Motherhood and Justice: This special series, published at RH Reality Check in partnership with Strong Families, examines various issues at the intersection of justice and motherhood.
Recent stories include: “The Up and Down Journey of Motherhood: Let’s Lift As They Climb,” by Marlene Sanchez; “Supporting Her Journey: A Full-Spectrum Doula’s Look at the Politics of Motherhood,” by Lauren Guy-McAlpin; and “Mother’s Day 2011: Why Reproductive Justice Is a Black Thing,” by Walidah Imarisha.
Strong Families, a project of Asian Communities for Reproductive Justice, is a national initiative to change the way people think, feel and act in support of families. Read more accounts of motherhood at the ACRJ blog, and view some of the amazing stories Strong Families has collected, along with this video:
Beyond Flowers for Mom: Want a new way to honor mothers? How about doing something that saves the lives of women around the world?
Nicholas Kristof writes about the work of Edna Adan, who runs a maternity hospital in Somaliland. The hospital is supported in part by the Friends of Edna Maternity Hospital, who were prompted to get involved by this 1999 article about Adan’s work. From Kristof’s recent column:
On a continent where hospitals are often dilapidated and depressing, Edna’s is modern, sterile and hums with efficiency. She lives in an apartment above the hospital so that she is available 24/7, and she accepts no salary. She also donates her U.N. pension each month to help pay hospital expenses.
So far, the hospital says it has delivered about 10,000 babies, some of them after the woman was rushed to the hospital gate in a wheelbarrow. Edna has also used her hospital to train Somali midwives to serve in remote areas. Training a midwife at Edna’s hospital costs $215 a month for 18 months — and then that midwife will save mothers and babies for many years.
If there’s ever a time when the needless deaths of women in childbirth — one every 90 seconds or so somewhere in the world, according to the United Nations — should be on our radar screen, it’s at Mother’s Day. And we know how to save those lives.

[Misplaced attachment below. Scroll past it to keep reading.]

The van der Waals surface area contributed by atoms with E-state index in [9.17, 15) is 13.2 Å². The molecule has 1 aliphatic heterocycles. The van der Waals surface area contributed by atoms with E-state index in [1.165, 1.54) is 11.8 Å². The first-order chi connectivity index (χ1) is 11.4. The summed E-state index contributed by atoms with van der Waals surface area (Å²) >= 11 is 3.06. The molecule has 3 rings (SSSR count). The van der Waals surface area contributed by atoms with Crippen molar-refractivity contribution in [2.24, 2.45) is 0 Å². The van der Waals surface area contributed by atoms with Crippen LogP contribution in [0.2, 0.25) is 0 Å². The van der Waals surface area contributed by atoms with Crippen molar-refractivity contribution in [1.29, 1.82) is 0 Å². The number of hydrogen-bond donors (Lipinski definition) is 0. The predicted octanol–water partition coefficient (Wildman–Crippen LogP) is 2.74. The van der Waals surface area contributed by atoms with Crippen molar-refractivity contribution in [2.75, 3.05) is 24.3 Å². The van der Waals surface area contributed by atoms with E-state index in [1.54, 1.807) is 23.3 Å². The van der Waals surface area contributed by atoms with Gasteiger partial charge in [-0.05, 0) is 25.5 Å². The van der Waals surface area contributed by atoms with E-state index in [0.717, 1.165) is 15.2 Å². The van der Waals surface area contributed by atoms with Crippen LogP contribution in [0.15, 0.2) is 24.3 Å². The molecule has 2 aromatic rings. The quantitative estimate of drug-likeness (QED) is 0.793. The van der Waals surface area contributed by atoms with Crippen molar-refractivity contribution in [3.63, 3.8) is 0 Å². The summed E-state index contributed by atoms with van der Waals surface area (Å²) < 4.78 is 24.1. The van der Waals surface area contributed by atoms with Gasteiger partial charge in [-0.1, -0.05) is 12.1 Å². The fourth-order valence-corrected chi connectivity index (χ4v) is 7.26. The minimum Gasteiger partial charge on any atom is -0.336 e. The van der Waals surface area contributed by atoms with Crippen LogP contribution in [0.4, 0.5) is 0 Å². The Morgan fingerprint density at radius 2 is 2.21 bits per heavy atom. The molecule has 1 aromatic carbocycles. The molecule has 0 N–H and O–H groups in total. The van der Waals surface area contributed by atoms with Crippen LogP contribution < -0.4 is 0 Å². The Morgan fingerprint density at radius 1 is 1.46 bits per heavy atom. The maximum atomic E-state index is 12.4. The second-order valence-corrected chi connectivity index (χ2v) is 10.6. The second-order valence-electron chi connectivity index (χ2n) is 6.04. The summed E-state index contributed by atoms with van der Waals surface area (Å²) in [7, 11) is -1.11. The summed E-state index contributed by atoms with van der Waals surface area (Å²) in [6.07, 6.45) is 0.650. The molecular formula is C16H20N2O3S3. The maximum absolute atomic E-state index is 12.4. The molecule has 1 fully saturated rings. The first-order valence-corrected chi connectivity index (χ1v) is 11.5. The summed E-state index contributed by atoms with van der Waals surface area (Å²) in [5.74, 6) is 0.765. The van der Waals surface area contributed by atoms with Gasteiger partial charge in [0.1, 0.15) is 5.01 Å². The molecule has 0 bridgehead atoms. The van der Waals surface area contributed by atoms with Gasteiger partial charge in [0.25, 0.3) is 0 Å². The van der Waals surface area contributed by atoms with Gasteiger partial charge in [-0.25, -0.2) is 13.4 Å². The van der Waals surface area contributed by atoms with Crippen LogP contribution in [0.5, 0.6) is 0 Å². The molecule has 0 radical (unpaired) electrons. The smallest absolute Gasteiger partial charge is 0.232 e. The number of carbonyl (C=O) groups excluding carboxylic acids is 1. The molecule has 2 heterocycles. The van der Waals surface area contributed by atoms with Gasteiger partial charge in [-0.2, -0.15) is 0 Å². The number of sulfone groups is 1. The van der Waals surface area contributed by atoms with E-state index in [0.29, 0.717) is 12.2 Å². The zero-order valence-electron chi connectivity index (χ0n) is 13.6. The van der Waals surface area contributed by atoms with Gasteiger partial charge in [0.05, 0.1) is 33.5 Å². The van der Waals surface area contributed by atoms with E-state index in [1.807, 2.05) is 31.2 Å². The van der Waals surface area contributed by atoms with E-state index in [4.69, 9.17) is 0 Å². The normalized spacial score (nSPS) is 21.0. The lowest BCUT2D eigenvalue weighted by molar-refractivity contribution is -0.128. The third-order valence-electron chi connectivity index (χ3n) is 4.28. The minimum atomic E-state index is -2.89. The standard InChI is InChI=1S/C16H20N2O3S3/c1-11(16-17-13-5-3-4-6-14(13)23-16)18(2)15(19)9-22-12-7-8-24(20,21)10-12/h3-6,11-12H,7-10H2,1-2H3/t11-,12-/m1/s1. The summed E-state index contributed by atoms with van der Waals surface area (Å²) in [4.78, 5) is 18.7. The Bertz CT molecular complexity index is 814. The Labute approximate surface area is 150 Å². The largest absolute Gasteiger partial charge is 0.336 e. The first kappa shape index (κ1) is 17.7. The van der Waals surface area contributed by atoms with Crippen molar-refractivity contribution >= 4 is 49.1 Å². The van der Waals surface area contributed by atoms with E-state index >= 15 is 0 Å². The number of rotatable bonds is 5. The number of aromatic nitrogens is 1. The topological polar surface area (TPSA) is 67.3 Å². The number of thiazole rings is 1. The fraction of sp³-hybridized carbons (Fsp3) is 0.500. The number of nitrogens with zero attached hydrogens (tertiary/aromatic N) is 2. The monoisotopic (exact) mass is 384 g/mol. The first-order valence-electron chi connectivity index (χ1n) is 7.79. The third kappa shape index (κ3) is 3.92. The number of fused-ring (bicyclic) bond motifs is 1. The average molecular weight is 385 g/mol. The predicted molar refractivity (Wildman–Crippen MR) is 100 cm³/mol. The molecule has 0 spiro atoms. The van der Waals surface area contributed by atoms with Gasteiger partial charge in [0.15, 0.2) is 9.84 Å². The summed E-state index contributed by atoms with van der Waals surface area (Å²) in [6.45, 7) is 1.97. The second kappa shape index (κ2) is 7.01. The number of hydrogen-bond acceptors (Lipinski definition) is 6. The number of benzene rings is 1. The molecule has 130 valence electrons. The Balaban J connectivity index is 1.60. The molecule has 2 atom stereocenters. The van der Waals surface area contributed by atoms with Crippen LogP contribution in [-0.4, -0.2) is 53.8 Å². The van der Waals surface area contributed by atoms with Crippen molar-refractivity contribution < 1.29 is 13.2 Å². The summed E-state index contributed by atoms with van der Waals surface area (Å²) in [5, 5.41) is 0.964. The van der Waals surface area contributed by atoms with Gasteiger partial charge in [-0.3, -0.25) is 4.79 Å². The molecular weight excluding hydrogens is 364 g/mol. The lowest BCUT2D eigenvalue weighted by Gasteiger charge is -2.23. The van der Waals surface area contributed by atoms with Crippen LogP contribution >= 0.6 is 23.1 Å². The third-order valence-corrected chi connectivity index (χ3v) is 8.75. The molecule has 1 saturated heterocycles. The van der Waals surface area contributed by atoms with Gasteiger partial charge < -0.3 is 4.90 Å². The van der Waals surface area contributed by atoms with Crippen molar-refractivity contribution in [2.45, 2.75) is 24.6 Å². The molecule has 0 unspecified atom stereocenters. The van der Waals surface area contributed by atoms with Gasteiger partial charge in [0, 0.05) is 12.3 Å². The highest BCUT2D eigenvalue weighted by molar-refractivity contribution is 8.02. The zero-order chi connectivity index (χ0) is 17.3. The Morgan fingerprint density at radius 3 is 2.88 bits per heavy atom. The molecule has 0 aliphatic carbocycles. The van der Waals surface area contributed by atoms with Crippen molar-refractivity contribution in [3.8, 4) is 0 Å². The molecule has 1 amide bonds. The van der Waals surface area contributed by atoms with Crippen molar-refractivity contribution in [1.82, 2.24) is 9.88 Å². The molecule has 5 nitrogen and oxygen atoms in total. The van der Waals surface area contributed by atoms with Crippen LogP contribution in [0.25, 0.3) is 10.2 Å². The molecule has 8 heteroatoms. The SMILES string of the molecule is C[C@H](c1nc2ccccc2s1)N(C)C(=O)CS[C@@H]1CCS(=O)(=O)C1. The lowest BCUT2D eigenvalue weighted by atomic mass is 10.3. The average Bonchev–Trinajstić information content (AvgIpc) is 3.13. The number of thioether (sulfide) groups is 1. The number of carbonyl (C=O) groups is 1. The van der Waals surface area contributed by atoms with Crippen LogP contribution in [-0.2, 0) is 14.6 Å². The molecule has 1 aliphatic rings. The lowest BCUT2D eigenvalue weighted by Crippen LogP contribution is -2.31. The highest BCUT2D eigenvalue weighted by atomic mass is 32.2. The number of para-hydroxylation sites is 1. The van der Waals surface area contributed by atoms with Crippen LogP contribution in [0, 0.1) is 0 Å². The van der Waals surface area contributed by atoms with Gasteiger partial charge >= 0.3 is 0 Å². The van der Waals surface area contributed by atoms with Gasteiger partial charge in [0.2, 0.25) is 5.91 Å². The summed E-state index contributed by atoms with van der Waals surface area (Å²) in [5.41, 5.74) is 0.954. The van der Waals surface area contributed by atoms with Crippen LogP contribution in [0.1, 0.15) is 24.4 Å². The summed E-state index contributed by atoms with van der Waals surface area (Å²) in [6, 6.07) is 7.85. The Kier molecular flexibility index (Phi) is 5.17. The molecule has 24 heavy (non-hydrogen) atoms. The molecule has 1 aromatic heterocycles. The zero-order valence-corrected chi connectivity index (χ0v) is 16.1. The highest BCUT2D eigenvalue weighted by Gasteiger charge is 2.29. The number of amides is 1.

Continue reading for more information about organizations doing great work, such as CARE, Save the Children (see its new report, “State of the World’s Mothers“), the Fistula Foundation and Mothers’ Day Movement — which was was founded by six women who were shocked to learn that $14 billion was spent in the United States in 2010 on Mother’s Day celebrations. They’d like to see a portion of that money donated to spending on programs and services for those in need.
Update to Amnesty Report on Maternal Health Crisis: Amnesty International has released an update to its 2010 report, “Deadly Delivery: The Maternal Health Care Crisis in the USA” (both are pdf’s) that highlights important new studies and legislative developments.
Over at Human Rights Now, AI’s blog, be sure to read “Why Midwives And Maternal Health Need To Go Hand-In-Hand,” by Jennie Joseph, a midwife in Winter Garden, Fla. Joseph is clinical director of The Birth Place, a full-service midwifery clinic and birth center, and developer of the JJ Way, a midwifery curriculum geared toward eliminating disparities.
She is featured in Christy Turlington Burns’ documentary film “No Woman, No Cry,” which tells the stories of at-risk pregnant women in four parts of the world. “No Woman, No Cry” makes its debut this weekend on the OWN network (as in Oprah’s). One more clip:
Plus: Finally, on a lighter note — what six words describe your mom? The New York Times is hosting a contest. View all submissions and read the rules here. Amid the many joyful descriptions, some are heartbreakingly painful. Here’s one I could really identify with: Clenched teeth: “Deborah Ann, what now?”